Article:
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Role of linoleic acid in autoimmune disorders: a Mendelian randomisation study
  1. Jie V Zhao1,
  2. C Mary Schooling1,2
  1. 1 School of Public Health, Li Ka Shing Faculty of Medicine, The University of Hong Kong, Hong Kong, China
  2. 2 School of Public Health and Health Policy, City University of New York, New York, USA
  1. Correspondence to Dr Jie V Zhao, School of Public Health, Li Ka Shing Faculty of Medicine, The University of Hong Kong, Hong Kong, China; janezhao410{at}gmail.com

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Autoimmune diseases are a major challenge for global health. From an evolutionary biology perspective, reproduction, particularly androgens, trades off against immune activity.1 Correspondingly, trials suggest androgens improve rheumatoid arthritis (RA).2 3 As such, dietary factors promoting reproduction might prevent or treat autoimmune disorders. Linoleic acid (LA) is a major n−6 polyunsaturated fatty acid (PUFA) in widely used polyunsaturated vegetable oils, such as sunflower, corn, soybean and cottonseed oil. In animal experiments, LA stimulates the synthesis of testosterone.4 Observationally, endogenous LA is inversely associated with RA5 and systemic lupus erythematosus (SLE),6 but these findings have not been confirmed in randomised controlled trials. Comparing autoimmune disorders according to naturally occurring LA-related genetic variants, that is, Mendelian randomisation (MR), provides a means of obtaining unconfounded estimates of causal effects.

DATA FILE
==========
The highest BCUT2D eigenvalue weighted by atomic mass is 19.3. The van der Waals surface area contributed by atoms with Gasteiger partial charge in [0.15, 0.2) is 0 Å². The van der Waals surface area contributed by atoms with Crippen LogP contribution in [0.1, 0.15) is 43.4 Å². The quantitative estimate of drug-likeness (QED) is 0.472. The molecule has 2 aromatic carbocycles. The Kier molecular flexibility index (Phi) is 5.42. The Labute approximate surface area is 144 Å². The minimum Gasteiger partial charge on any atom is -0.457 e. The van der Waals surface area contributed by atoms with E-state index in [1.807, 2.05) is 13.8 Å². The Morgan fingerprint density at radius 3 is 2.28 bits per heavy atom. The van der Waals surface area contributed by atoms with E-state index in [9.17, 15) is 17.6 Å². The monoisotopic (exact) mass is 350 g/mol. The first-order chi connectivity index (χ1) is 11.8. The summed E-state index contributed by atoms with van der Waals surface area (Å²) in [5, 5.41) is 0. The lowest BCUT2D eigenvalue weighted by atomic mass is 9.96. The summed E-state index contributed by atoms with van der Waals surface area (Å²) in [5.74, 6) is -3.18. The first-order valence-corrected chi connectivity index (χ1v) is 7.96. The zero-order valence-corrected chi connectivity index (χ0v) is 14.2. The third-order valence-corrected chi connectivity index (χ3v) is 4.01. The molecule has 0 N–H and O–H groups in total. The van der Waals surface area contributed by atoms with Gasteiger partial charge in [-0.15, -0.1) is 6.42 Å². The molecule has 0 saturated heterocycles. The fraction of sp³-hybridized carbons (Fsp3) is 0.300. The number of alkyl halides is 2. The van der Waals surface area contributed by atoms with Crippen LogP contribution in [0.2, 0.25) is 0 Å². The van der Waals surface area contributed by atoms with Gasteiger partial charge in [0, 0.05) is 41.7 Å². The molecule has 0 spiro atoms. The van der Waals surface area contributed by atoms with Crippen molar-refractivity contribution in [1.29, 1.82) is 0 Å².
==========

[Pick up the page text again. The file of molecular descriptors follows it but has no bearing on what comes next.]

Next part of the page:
We obtained strong, independent genetic predictors of LA using (1) the three most significant uncorrelated single-nucleotide polymorphisms (SNPs) and (2) …

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